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The researchers are planning to work with a pharmaceutical company or nonprofit organization, in hopes of developing the new antibiotic for use in humans. Pixabay

US researchers used an artificial intelligence algorithm to identify a powerful new antibiotic compound, which could kill many of the world’s most problematic disease-causing bacteria in lab tests.

The study published on Thursday in the journal Cell showed that it could kill some strains that are resistant to all known antibiotics and also clear infections in two different mouse models, the Xinhua news agency reported.


Scientists with Massachusetts Institute of Technology (MIT) created a machine-learning computer model looking for chemical features that make molecules effective at killing E. coli.

They trained the model on about 2,500 molecules, including about 1,700 FDA-approved drugs and a set of 800 natural products with diverse structures and a wide range of bioactivities.

After training, the algorithm was tested on a library of about 6,000 compounds, finally helping identify a molecule that was predicted to have strong antibacterial activity and had a chemical structure different from any existing antibiotics.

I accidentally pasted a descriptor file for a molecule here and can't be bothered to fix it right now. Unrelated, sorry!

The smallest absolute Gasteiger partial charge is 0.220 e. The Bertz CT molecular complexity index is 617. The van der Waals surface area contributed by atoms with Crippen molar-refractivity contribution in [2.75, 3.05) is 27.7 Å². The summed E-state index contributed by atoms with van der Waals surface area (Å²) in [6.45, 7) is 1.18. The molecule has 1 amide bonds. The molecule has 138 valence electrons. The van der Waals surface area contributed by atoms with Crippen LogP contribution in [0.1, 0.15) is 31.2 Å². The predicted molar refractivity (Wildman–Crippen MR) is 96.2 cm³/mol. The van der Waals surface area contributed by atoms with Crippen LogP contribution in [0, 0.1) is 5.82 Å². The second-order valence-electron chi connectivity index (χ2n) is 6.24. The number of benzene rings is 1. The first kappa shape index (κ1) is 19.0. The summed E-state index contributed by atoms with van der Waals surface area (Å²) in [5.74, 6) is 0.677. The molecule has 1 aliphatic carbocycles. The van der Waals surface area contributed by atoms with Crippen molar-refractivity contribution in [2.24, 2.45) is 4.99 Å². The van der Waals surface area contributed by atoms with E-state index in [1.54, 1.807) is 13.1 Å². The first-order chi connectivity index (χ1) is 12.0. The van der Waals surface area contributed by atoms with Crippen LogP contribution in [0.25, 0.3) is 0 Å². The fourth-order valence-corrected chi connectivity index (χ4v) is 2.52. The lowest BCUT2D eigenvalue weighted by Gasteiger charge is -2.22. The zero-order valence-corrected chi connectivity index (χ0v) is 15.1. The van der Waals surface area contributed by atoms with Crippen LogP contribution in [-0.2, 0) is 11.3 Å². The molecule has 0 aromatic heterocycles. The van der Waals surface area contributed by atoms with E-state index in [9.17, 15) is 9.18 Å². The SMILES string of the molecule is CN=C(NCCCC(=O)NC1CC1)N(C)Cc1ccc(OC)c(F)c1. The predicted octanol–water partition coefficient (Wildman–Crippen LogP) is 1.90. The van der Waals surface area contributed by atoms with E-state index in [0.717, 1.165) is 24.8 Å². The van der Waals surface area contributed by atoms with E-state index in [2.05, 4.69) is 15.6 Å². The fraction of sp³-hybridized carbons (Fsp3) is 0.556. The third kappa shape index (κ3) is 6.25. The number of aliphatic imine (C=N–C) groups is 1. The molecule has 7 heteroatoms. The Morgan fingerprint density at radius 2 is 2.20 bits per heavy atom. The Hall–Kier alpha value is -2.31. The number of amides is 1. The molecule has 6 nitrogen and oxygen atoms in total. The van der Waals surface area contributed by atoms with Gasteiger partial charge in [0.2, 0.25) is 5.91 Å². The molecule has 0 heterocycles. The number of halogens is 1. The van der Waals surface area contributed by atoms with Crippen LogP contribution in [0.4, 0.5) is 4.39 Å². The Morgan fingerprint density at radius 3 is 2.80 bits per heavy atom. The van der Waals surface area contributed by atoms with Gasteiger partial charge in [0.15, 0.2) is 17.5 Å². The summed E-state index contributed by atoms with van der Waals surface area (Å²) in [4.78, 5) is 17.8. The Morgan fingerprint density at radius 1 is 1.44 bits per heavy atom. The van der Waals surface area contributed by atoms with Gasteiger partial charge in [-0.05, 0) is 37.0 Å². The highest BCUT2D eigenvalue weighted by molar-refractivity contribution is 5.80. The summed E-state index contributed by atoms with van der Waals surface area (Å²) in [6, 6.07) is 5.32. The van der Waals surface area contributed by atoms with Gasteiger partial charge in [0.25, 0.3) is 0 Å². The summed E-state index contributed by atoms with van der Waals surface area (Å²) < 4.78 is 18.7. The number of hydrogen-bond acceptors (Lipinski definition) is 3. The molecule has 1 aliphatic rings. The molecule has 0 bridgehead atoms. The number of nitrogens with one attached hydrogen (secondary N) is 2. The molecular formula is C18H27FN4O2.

The molecule called halicin, previously investigated as possible diabetes drug, was tested against dozens of bacterial strains isolated from patients and grown in lab dishes. It was able to kill many that are resistant to treatment like Mycobacterium tuberculosis, according to the study.


US researchers used an artificial intelligence algorithm to identify a powerful new antibiotic compound, which could kill many of the world’s most problematic disease. Pixabay

In a mice test, halicin-containing ointment completely cleared the infections of A. baumannii, which is resistant to all known antibiotics, within 24 hours.

In another study, the researchers found that E. coli did not develop any resistance to halicin during a 30-day treatment period.

ALSO READ: Google Smartphone Pixel 5 May Have Reverse Charging Feature

The researchers are planning to work with a pharmaceutical company or nonprofit organization, in hopes of developing the new antibiotic for use in humans. (IANS)


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